In 1942, the production of carbon disulfide was suspended, and the factory became a testing site for Daimler engines instead. By 1944, more than 1,500 people were employed there, although this number was reduced by half not long after.

With the Red Army getting closer, the Germans dismantled the production engines, sending them along with raw materials and components deep into the territory of the Third Reich. When the Soviet soldiers arrived, they found little more than a boiler house and a water supply.

Author: Grégoire Cachemaille – www.gregoirec.com

Author: Grégoire Cachemaille – www.gregoirec.com

Once the war was over, the Wistom factory was nationalized and given the name of State Factory of Artificial Silk No 1. By 1950, the production level was back to what it had been in 1938.

During the following decade, the factory became the largest industrial plant in Tomaszów Mazowiecki, covering 150 hectares and employing a peak number of 11,000 workers. In 1959, a chimney measuring 105 meters was built. It became the tallest building in Tomaszów Mazowiecki.

Author: Grégoire Cachemaille – www.gregoirec.com

Author: Grégoire Cachemaille – www.gregoirec.com

As time went on, the factory went from strength to strength. As well as expanding and diversifying further, the Wistom factory produced its own newspaper and created housing estates for employees. A saying went around that “There is someone from Wistom in every house.”

In the mid-1990s, tightening of environmental protection standards put the company in financial difficulties. The workers and those who lived in the surrounding area had long been at risk of health problems due to the fumes created as part of the chemical processes.

Author: Grégoire Cachemaille – www.gregoirec.com

Author: Grégoire Cachemaille – www.gregoirec.com

In October 1997, the company was declared bankrupt. This was a real blow for Tomaszów Mazowiecki since the Wistom factory was the largest employer in the area.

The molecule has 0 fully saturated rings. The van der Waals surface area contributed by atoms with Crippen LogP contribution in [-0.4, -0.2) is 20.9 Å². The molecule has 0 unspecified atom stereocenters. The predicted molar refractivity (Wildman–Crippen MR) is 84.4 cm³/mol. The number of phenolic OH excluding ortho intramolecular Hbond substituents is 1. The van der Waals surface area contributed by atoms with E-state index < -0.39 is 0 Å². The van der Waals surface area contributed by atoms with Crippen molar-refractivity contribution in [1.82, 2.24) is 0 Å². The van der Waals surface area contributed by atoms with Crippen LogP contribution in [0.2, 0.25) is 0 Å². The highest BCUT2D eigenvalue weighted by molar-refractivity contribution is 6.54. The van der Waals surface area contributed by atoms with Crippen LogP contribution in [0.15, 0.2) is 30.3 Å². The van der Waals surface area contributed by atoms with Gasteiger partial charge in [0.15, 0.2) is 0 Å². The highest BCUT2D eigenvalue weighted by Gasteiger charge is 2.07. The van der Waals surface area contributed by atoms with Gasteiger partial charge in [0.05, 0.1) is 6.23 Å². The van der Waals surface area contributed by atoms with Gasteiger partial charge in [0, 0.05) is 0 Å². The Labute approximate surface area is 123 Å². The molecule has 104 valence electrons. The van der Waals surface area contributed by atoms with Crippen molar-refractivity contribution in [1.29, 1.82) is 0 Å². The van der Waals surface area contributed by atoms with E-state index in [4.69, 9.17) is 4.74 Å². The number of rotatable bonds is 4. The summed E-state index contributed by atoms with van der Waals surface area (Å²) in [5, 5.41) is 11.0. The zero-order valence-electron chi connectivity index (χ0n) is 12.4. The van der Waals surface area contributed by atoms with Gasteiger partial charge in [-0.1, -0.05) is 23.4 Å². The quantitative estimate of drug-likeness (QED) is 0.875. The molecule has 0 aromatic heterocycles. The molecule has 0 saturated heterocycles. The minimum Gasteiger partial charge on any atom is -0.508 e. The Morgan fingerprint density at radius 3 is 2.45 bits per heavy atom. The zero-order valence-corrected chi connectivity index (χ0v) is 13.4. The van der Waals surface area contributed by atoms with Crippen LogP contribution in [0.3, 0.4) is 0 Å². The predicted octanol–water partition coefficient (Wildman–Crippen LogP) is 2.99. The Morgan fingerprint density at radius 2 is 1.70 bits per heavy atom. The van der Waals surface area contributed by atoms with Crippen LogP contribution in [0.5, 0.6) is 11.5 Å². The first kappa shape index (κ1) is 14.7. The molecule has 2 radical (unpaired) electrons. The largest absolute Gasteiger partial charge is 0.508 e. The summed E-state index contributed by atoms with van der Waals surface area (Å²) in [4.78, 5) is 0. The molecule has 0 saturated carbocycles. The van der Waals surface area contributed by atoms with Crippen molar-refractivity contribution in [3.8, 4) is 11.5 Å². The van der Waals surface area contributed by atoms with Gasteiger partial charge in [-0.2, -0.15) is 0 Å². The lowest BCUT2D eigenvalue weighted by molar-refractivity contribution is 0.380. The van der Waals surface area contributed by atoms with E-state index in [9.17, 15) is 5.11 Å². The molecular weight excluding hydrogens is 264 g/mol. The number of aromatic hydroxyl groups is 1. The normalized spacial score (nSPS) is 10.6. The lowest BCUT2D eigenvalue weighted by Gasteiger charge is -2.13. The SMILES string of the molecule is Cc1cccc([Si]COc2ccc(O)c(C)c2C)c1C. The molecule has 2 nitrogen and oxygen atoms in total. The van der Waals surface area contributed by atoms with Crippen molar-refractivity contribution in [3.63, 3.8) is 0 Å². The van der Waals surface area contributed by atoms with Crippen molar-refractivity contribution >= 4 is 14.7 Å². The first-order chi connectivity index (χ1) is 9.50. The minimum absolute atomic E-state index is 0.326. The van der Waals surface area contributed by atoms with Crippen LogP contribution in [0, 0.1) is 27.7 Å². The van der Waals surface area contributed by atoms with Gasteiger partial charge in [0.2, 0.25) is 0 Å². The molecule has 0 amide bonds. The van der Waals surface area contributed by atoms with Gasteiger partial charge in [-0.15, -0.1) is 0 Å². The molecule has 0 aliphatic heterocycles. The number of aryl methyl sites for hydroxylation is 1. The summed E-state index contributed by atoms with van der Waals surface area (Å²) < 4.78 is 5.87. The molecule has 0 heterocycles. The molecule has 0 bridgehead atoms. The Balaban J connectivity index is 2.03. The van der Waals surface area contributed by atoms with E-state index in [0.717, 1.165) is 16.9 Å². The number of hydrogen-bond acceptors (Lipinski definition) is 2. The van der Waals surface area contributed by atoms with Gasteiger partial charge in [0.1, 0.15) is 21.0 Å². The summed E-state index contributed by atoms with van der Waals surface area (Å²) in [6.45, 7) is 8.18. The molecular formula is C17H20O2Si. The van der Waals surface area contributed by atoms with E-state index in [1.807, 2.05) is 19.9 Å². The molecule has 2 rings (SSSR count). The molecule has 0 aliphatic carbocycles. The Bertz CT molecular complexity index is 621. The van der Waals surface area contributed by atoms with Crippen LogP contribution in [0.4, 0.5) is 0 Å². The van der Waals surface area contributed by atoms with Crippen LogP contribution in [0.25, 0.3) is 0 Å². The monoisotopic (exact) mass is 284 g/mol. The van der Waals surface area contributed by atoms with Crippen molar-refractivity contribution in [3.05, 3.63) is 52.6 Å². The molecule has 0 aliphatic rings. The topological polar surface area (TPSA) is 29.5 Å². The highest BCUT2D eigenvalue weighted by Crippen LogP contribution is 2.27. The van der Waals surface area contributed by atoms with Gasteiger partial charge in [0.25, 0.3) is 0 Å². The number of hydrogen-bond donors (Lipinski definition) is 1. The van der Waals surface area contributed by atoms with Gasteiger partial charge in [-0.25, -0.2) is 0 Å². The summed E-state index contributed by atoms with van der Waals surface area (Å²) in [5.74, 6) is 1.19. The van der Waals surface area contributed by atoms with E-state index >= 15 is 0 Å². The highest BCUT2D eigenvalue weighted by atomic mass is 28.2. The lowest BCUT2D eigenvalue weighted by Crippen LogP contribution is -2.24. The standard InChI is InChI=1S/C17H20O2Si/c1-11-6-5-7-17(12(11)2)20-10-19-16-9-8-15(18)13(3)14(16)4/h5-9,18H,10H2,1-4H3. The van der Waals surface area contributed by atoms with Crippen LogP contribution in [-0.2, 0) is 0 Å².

It seemed like things might be looking up in 1999 when a Chinese businessman called Cheng Meng Song bought the site with the intention of turning it into a Taiwan-Polish Industrial Park. The $20 million purchase price was to be paid in three installments, but Song only paid the first two installments and then wanted to cancel the contract.

Author: Grégoire Cachemaille – www.gregoirec.com

Author: Grégoire Cachemaille – www.gregoirec.com

Eventually, the bankruptcy trustee sold off plots of land one by one to a variety of industrial companies that have now taken up residence on the abandoned site to manufacture products including trailers, granite sinks, roof tiles, and upholstery for Japanese cars.

However, there is still plenty of land left undeveloped, drawing urban explorers as well as those with less than honorable intentions. Illegal incineration of garbage has occurred in ruined chimneys and abandoned buildings. In addition, there have been several accidents on the undeveloped sections of land, meaning anyone visiting the ruins needs to exercise extreme care.

These amazing photographs of the Wistom textile factory were taken by a photographer from Switzerland called Grégoire Cachemaille. He has a habit of wandering though derelict places and recording what he finds there.

Grégoire runs his own website where he shares the moments that he is able to capture on camera. His portfolio includes the beauty of abandoned locations around the world. Visit his website and follow more of his work on Instagram.

Author: Grégoire Cachemaille – www.gregoirec.com

Author: Grégoire Cachemaille – www.gregoirec.com

Author: Grégoire Cachemaille – www.gregoirec.com

Author: Grégoire Cachemaille – www.gregoirec.com

 

Author: Grégoire Cachemaille – www.gregoirec.com

Author: Grégoire Cachemaille – www.gregoirec.com

 

Author: Grégoire Cachemaille – www.gregoirec.com

Author: Grégoire Cachemaille – www.gregoirec.com

 

Author: Grégoire Cachemaille – www.gregoirec.com

Author: Grégoire Cachemaille – www.gregoirec.com

Another Article From Us: Beautiful Abandoned Adria Palace in Budapest

Author: Grégoire Cachemaille – www.gregoirec.com

Author: Grégoire Cachemaille – www.gregoirec.com